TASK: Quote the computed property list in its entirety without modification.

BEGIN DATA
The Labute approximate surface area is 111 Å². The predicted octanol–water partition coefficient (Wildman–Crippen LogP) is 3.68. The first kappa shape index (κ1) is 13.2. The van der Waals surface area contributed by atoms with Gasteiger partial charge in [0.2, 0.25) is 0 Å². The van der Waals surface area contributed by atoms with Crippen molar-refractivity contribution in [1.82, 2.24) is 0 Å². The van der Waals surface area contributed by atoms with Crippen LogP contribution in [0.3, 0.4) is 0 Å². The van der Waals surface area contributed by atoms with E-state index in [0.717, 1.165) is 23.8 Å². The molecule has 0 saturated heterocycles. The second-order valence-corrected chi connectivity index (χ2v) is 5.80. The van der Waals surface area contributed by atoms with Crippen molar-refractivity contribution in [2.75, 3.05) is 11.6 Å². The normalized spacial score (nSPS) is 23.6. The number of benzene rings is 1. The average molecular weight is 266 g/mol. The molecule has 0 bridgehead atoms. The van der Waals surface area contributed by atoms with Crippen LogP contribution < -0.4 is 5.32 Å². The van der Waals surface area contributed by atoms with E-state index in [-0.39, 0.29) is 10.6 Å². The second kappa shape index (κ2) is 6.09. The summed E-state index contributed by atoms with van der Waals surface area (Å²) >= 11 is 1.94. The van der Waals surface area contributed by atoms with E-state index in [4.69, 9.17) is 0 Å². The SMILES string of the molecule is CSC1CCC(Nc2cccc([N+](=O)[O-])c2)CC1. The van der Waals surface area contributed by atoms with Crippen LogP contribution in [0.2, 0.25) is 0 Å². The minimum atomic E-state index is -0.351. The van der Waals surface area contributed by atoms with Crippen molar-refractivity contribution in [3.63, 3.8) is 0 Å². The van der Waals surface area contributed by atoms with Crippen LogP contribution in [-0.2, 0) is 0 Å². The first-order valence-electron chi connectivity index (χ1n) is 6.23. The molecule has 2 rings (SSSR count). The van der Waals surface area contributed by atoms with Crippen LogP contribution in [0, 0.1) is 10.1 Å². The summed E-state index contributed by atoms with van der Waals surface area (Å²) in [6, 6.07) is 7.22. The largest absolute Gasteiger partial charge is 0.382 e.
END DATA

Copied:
The Labute approximate surface area is 111 Å². The predicted octanol–water partition coefficient (Wildman–Crippen LogP) is 3.68. The first kappa shape index (κ1) is 13.2. The van der Waals surface area contributed by atoms with Gasteiger partial charge in [0.2, 0.25) is 0 Å². The van der Waals surface area contributed by atoms with Crippen molar-refractivity contribution in [1.82, 2.24) is 0 Å². The van der Waals surface area contributed by atoms with Crippen LogP contribution in [0.3, 0.4) is 0 Å². The van der Waals surface area contributed by atoms with E-state index in [0.717, 1.165) is 23.8 Å². The molecule has 0 saturated heterocycles. The second-order valence-corrected chi connectivity index (χ2v) is 5.80. The van der Waals surface area contributed by atoms with Crippen molar-refractivity contribution in [2.75, 3.05) is 11.6 Å². The normalized spacial score (nSPS) is 23.6. The number of benzene rings is 1. The average molecular weight is 266 g/mol. The molecule has 0 bridgehead atoms. The van der Waals surface area contributed by atoms with Crippen LogP contribution < -0.4 is 5.32 Å². The van der Waals surface area contributed by atoms with E-state index in [-0.39, 0.29) is 10.6 Å². The second kappa shape index (κ2) is 6.09. The summed E-state index contributed by atoms with van der Waals surface area (Å²) >= 11 is 1.94. The van der Waals surface area contributed by atoms with E-state index in [4.69, 9.17) is 0 Å². The SMILES string of the molecule is CSC1CCC(Nc2cccc([N+](=O)[O-])c2)CC1. The van der Waals surface area contributed by atoms with Crippen LogP contribution in [0.2, 0.25) is 0 Å². The minimum atomic E-state index is -0.351. The van der Waals surface area contributed by atoms with Crippen molar-refractivity contribution in [3.63, 3.8) is 0 Å². The van der Waals surface area contributed by atoms with Crippen LogP contribution in [-0.2, 0) is 0 Å². The first-order valence-electron chi connectivity index (χ1n) is 6.23. The molecule has 2 rings (SSSR count). The van der Waals surface area contributed by atoms with Crippen LogP contribution in [0, 0.1) is 10.1 Å². The summed E-state index contributed by atoms with van der Waals surface area (Å²) in [6, 6.07) is 7.22. The largest absolute Gasteiger partial charge is 0.382 e.